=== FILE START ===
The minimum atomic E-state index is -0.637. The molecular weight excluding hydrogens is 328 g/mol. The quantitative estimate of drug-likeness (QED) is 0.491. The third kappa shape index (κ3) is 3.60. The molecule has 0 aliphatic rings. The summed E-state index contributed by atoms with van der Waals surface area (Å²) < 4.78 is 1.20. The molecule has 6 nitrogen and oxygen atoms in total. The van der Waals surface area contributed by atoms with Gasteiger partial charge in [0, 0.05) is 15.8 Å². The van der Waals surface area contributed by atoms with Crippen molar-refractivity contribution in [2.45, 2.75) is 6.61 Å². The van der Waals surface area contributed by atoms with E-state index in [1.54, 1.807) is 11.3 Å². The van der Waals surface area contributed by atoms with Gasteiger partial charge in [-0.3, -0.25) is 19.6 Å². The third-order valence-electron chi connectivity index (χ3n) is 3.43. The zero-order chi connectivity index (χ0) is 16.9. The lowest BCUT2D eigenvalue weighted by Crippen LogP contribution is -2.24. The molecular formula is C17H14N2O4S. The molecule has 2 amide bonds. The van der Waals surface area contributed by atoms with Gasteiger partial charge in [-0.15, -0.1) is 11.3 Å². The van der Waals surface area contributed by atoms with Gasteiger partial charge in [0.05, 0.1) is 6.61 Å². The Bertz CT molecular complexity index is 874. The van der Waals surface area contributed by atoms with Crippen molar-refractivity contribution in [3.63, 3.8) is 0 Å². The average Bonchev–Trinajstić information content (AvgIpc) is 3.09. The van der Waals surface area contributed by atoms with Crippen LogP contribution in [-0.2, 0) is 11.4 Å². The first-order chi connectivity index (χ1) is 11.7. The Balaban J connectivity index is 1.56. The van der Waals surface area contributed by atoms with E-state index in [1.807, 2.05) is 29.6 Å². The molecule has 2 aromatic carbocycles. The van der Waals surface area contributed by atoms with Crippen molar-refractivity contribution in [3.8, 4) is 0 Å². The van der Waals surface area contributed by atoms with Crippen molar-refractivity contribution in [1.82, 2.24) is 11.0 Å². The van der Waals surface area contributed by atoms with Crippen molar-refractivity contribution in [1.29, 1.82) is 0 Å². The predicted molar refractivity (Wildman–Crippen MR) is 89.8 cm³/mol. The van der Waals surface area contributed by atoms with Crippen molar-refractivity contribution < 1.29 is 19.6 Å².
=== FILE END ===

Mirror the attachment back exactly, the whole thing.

The minimum atomic E-state index is -0.637. The molecular weight excluding hydrogens is 328 g/mol. The quantitative estimate of drug-likeness (QED) is 0.491. The third kappa shape index (κ3) is 3.60. The molecule has 0 aliphatic rings. The summed E-state index contributed by atoms with van der Waals surface area (Å²) < 4.78 is 1.20. The molecule has 6 nitrogen and oxygen atoms in total. The van der Waals surface area contributed by atoms with Gasteiger partial charge in [0, 0.05) is 15.8 Å². The van der Waals surface area contributed by atoms with Crippen molar-refractivity contribution in [2.45, 2.75) is 6.61 Å². The van der Waals surface area contributed by atoms with E-state index in [1.54, 1.807) is 11.3 Å². The van der Waals surface area contributed by atoms with Gasteiger partial charge in [-0.3, -0.25) is 19.6 Å². The third-order valence-electron chi connectivity index (χ3n) is 3.43. The zero-order chi connectivity index (χ0) is 16.9. The lowest BCUT2D eigenvalue weighted by Crippen LogP contribution is -2.24. The molecular formula is C17H14N2O4S. The molecule has 2 amide bonds. The van der Waals surface area contributed by atoms with Gasteiger partial charge in [-0.15, -0.1) is 11.3 Å². The van der Waals surface area contributed by atoms with Gasteiger partial charge in [0.05, 0.1) is 6.61 Å². The Bertz CT molecular complexity index is 874. The van der Waals surface area contributed by atoms with Crippen molar-refractivity contribution in [3.63, 3.8) is 0 Å². The average Bonchev–Trinajstić information content (AvgIpc) is 3.09. The van der Waals surface area contributed by atoms with Crippen LogP contribution in [-0.2, 0) is 11.4 Å². The first-order chi connectivity index (χ1) is 11.7. The Balaban J connectivity index is 1.56. The van der Waals surface area contributed by atoms with E-state index in [1.807, 2.05) is 29.6 Å². The molecule has 2 aromatic carbocycles. The van der Waals surface area contributed by atoms with Crippen molar-refractivity contribution in [3.8, 4) is 0 Å². The van der Waals surface area contributed by atoms with Crippen molar-refractivity contribution in [1.82, 2.24) is 11.0 Å². The van der Waals surface area contributed by atoms with Crippen molar-refractivity contribution in [1.29, 1.82) is 0 Å². The predicted molar refractivity (Wildman–Crippen MR) is 89.8 cm³/mol. The van der Waals surface area contributed by atoms with Crippen molar-refractivity contribution < 1.29 is 19.6 Å².